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Health information technology use and the decisions of altruistic physicians

Sandro Tsang


Rationale, aims and objectives: Knowledge is the basis and mediator of medical care. Health information technology (HIT) can help in improving care only if physicians faithfully apply their knowledge during its use. A measure of judicious HIT use has recently been proposed. Behavioural research and the oft-cited technology acceptance model suggest that beliefs/perceptions may also represent decision factors. This paper proposes a perception scale and an alternative measure of judicious HIT use.

Methods: Statistical analyses were performed on a subset of survey data collected for developing an eHealth success model. This paper focuses on deriving a structural equation model that can explain the associations among intent to use HIT, professional concerns and perceptions about the impacts of HIT on care benefits.

Results: The statistical results show that altruism, autonomy, the physician-patient relationship, (subconscious) autonomy, efficiency and efficacy significantly associate with each other to different extents. Only altruism and efficacy appear to be significant determinants of intent to use at p<0.01 and p<0.05, respectively. The scaled χ2 difference test shows that this model is not significantly different from Tsang’s model.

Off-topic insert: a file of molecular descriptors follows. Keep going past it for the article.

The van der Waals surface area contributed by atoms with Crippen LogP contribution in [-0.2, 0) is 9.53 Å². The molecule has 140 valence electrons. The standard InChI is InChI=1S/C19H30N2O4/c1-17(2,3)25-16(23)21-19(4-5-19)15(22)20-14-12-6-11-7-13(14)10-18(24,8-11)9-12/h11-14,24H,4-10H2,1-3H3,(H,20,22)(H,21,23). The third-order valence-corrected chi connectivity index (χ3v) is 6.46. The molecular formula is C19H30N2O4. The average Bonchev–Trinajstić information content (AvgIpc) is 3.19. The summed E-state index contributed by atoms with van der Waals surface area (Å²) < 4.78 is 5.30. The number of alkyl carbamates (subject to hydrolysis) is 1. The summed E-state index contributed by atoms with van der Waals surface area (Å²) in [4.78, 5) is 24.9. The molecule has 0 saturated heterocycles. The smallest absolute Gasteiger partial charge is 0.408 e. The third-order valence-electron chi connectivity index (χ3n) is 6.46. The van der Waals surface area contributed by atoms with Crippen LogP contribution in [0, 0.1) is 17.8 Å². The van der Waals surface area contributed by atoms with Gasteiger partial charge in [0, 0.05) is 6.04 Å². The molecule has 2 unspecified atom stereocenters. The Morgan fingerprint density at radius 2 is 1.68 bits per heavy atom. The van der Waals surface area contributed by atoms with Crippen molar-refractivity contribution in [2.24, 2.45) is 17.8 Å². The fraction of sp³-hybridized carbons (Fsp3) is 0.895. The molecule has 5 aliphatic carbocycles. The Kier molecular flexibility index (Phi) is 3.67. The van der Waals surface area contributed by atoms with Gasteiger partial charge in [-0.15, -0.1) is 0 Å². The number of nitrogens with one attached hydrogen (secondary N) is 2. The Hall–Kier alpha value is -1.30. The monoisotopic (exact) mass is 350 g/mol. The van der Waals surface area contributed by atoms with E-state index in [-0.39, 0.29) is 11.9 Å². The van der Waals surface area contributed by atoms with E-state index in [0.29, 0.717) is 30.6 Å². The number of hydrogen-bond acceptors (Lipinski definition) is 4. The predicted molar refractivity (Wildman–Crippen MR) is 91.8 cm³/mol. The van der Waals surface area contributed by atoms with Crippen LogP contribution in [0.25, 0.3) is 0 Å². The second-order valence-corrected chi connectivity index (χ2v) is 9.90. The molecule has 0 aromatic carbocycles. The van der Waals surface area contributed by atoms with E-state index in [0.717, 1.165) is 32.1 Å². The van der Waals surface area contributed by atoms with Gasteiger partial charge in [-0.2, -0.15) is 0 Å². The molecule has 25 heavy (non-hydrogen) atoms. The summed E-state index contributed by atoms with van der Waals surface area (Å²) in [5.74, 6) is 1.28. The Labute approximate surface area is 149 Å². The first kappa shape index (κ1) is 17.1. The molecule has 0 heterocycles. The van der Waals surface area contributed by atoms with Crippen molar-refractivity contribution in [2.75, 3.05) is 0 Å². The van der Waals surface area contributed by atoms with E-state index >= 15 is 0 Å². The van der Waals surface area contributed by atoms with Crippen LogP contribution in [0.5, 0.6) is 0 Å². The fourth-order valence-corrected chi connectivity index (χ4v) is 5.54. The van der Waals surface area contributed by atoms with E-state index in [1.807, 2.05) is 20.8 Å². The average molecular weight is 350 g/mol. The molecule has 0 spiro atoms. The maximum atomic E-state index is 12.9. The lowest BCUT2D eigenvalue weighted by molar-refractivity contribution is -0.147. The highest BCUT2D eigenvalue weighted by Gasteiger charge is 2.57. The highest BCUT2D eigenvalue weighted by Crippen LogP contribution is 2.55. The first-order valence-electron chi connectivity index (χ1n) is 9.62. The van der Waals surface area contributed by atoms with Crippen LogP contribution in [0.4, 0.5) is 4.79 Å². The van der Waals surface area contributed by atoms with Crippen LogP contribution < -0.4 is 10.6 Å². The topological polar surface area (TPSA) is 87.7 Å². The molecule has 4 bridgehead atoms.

Conclusion: Physician performance cannot be reliably evaluated and monitored when based purely on direct observations. The statistical results indicate that professional concerns associate with physicians’ perceptions about the impacts of HIT and influence intent to use HIT. This paper shows a tendency of physicians to internalise factors that cannot be directly observed in the evaluation of HIT use. The study is advanced as of use in deriving policies that aim at coalescing evidence-based medical practice with humanism and thus as a significant contribution to the advancement of person-centered medicine.


Altruism, attitudes to computers, autonomy, decision-making/ethics, evidence-based medicine, humanism, information policy-making, knowledge use/utilization, person-centered medicine, physician-patient relationship

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